Use of performance enhancing drugs unmonitored in young elite athletes

The use of performance enhancing drugs is prevalent and unmonitored in junior elite athletes as young as 12, according to research by Griffith University and the University of Canberra that will be presented tomorrow.

The three-year study, in which more than 900 athletes aged from 12-17 were interviewed, shows that about four per cent of elite junior athletes are using performance or image enhancing drugs.

University of Canberra associate professor in psychology Dr Stephen Moston – who co-authored the report with Griffith University’s Dr Terry Engelberg and Professor James Skinner – thinks the practice might be going unchecked due to a lack of testing.

“There is evidence suggesting that athletes as young as 12 years of age use performance enhancing drugs, and that such use has increased in the past decade. This study indicates that performance enhancing drugs and supplement use (a potential precursor of doping) are now relatively prevalent amongst young elite athletes,” Dr Moston said.

“Given that young athletes are rarely subject to anti-doping testing, the potential increase of drug use is largely going unchecked. Both anti-doping education and detection efforts must be expanded to incorporate such populations.”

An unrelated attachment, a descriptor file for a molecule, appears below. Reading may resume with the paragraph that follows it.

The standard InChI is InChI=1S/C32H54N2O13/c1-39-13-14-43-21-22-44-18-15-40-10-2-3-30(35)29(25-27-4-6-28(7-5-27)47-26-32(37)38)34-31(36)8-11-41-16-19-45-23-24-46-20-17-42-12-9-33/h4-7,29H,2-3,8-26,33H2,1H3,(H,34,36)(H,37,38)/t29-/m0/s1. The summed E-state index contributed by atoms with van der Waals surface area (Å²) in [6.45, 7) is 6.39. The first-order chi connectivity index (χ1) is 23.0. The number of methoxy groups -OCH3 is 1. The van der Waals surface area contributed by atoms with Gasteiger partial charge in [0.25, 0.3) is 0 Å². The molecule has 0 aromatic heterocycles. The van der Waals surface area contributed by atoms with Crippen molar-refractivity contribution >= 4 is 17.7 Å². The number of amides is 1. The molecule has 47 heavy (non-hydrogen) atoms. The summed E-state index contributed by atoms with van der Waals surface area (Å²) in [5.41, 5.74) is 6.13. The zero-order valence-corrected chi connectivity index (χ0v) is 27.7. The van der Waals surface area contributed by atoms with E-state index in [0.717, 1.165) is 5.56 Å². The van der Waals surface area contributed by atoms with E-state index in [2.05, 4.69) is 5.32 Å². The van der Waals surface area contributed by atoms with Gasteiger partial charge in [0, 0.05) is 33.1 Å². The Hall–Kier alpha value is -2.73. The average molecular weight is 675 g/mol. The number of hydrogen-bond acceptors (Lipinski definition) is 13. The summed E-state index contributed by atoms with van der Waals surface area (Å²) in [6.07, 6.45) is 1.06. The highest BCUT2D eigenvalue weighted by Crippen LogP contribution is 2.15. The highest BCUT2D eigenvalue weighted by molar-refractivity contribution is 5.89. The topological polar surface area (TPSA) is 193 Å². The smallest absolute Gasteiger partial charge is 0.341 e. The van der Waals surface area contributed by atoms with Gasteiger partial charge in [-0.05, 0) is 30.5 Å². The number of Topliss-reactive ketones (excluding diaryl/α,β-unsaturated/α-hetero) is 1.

Key findings of the report Tracking the Development of Attitudes to Doping: A
Longitudinal Study of Young Elite Athletes

  • Young athletes think that about a third of elite athletes use performance enhancing drugs
  • Almost five per cent of junior athletes have been offered performance enhancing drugs and over 10 per cent believed that they were competing against athletes who used such drugs
  • About a third of young athletes use nutritional supplements. Nearly all users (90 per cent) of performance enhancing drugs also use nutritional supplements

In their similar research study on adult elite athletes and support staff that will also be discussed at the event, the team found that eight per cent of athletes have been offered performance enhancing drugs, while the adult sports community think 20 per cent of athletes are using them.

“A substantial number of the athletes surveyed are currently using nutritional supplements and most of these have unrealistic expectations of their performance enhancing impact,” Dr Engelberg said.

“Many athletes and support staff hold misconceptions about doping, such as the belief that doping does not occur in their own sport.”

Both studies were commissioned by the Australian Government’s Anti-Doping Research Program.


The opinions expressed here are the views of the writer and do not necessarily reflect the views and opinions of News Medical.
Post a new comment
You might also like...
How effective are live-attenuated SARS-CoV-2 vaccines?